Review | Forever Plaid
If you've never seen the musical comedy Forever Plaid, you might want to see the production playing through Aug. 24 at the Show Palace Dinner Theatre.
The players are adequate, the story simple and cute, and the music — songs like Moments to Remember, Heart and Soul and Perfidia from the 1950s and '60s, with their tight harmonies, pleasant melodies and sweet lyrics — is hard to beat.
On the other hand, if you're a Forever Plaid repeater, not so much. This area (including the Show Palace) has had much sharper versions, and you may be a tad disappointed with the current offering.
That's not to say there aren't enough really good moments to please even a 10-timer like me. When the four singers do their close harmonies or break out with some seemingly unintentional physical comedy, the whole becomes a lot better than its parts.
The slight story that strings together those classics is that four high school guys who sang together in the style of the Four Aces and Four Freshmen back in 1964 are killed on their way to their first big gig and have been given a chance to come back to earth to perform the show that they intended to do back then, never mind that their style of singing isn't all the rage today.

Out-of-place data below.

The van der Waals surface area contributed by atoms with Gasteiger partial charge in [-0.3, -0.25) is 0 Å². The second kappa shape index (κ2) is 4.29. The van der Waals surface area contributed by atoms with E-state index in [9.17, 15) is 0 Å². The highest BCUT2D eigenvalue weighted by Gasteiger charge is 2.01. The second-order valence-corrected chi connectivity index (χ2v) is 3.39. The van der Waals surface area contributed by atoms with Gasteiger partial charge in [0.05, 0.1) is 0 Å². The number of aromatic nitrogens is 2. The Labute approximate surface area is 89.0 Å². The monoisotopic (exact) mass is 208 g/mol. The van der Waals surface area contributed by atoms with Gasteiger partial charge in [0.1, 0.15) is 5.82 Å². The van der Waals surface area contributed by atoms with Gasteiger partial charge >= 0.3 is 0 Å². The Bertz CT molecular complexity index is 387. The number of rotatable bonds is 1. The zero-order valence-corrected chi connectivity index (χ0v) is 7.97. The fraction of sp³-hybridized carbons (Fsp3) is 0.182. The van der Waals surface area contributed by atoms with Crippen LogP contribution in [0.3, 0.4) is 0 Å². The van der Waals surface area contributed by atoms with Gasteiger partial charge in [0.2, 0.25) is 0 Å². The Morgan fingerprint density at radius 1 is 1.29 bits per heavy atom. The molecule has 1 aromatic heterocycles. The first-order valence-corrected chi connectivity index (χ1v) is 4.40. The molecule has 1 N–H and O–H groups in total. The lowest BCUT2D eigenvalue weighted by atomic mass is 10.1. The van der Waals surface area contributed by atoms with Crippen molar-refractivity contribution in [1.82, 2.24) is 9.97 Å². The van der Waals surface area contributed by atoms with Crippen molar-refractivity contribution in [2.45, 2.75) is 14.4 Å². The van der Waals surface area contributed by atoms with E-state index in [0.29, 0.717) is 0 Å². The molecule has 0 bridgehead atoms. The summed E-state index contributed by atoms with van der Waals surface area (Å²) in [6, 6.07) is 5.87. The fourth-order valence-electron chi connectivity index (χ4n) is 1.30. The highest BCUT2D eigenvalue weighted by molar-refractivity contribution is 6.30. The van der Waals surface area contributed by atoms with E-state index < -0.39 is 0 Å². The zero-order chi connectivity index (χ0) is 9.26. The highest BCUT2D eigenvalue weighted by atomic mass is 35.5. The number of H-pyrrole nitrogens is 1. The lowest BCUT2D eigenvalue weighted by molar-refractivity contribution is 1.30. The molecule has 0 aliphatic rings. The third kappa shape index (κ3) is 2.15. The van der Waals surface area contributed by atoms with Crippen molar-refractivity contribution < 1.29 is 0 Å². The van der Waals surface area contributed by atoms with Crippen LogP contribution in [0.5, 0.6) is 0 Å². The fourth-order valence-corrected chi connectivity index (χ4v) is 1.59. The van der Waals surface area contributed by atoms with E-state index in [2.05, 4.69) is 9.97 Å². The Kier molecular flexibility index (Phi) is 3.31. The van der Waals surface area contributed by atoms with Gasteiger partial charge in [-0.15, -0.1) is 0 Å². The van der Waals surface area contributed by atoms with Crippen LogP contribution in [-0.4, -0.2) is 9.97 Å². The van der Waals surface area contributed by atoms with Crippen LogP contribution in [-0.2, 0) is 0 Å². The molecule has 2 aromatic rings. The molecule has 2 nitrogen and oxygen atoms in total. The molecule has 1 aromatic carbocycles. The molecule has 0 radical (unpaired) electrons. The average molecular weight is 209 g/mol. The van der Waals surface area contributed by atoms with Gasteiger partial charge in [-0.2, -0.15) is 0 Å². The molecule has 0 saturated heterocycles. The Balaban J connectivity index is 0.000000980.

Nick Rishel as Jinx, the shy guy with a recurrent nosebleed, is a real crowd-pleaser with his emotional version of the Johnnie Ray classic Cry and crooner Perry Como's signature Catch a Falling Star. Rishel's clear voice and earnest demeanor do both the songs and their originators justice.
Dick Baker makes a fine Frankie, the group's putative heartthrob, while Matty Colonna is a sometimes over-frenzied Sparky, the group's clown. The point of the Plaids singing group is that they're not Elvis and they're not the Beatles, so hip wiggles and/or intentional physical antics seem out of place. The group is at its best when the members "accidentally" do a pratfall or collide and seem genuinely embarrassed about it.
Brendan Cataldo's program bio indicates his forte is acting, and although his pitch is usually right on, he's not the big bass that songs like Sixteen Tons needs; nor does he have the vocal range to really nail some others. He's best when joined by the other fellows, and he physically fits the Smudge role.
Director Steven Flaa has either performed in the show or directed it numerous times, and it may be his desire to add some variation. He does, wisely, do the show in one 90-minute act (as it was originally written), so the momentum isn't broken. Accompanists Bill Cusick on piano and Irv Goldberg on bass do a splendid job. Tom Hansen's stage design is uncomplicated, putting the focus on the performers, where it must be.
Forever Plaid is a good summer's day diversion that's suitable for all ages, with music that appeals to those who grew up with it and accessible to those hearing it for the first time.